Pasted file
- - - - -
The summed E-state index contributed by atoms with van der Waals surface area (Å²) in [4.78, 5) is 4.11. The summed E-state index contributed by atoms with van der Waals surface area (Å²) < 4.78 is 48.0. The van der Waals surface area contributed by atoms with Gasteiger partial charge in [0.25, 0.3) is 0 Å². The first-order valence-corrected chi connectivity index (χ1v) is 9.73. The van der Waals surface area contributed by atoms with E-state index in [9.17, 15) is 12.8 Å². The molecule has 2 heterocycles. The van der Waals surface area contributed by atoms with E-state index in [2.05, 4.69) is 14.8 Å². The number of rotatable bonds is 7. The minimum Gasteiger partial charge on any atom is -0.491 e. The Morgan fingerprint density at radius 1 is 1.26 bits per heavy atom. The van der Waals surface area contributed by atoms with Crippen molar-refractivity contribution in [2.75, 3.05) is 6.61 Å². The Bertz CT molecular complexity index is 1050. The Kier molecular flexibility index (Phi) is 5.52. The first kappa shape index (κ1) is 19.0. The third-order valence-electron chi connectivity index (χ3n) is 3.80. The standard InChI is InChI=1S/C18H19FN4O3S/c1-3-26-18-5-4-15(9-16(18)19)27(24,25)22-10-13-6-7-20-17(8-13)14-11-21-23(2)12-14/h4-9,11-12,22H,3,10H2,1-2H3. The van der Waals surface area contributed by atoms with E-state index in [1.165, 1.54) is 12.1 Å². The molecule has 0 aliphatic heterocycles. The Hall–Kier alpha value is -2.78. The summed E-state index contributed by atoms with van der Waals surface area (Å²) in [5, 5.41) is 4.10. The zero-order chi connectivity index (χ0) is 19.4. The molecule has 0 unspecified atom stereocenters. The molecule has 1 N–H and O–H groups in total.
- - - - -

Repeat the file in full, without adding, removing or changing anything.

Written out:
The summed E-state index contributed by atoms with van der Waals surface area (Å²) in [4.78, 5) is 4.11. The summed E-state index contributed by atoms with van der Waals surface area (Å²) < 4.78 is 48.0. The van der Waals surface area contributed by atoms with Gasteiger partial charge in [0.25, 0.3) is 0 Å². The first-order valence-corrected chi connectivity index (χ1v) is 9.73. The van der Waals surface area contributed by atoms with E-state index in [9.17, 15) is 12.8 Å². The molecule has 2 heterocycles. The van der Waals surface area contributed by atoms with E-state index in [2.05, 4.69) is 14.8 Å². The number of rotatable bonds is 7. The minimum Gasteiger partial charge on any atom is -0.491 e. The Morgan fingerprint density at radius 1 is 1.26 bits per heavy atom. The van der Waals surface area contributed by atoms with Crippen molar-refractivity contribution in [2.75, 3.05) is 6.61 Å². The Bertz CT molecular complexity index is 1050. The Kier molecular flexibility index (Phi) is 5.52. The first kappa shape index (κ1) is 19.0. The third-order valence-electron chi connectivity index (χ3n) is 3.80. The standard InChI is InChI=1S/C18H19FN4O3S/c1-3-26-18-5-4-15(9-16(18)19)27(24,25)22-10-13-6-7-20-17(8-13)14-11-21-23(2)12-14/h4-9,11-12,22H,3,10H2,1-2H3. The van der Waals surface area contributed by atoms with E-state index in [1.165, 1.54) is 12.1 Å². The molecule has 0 aliphatic heterocycles. The Hall–Kier alpha value is -2.78. The summed E-state index contributed by atoms with van der Waals surface area (Å²) in [5, 5.41) is 4.10. The zero-order chi connectivity index (χ0) is 19.4. The molecule has 0 unspecified atom stereocenters. The molecule has 1 N–H and O–H groups in total.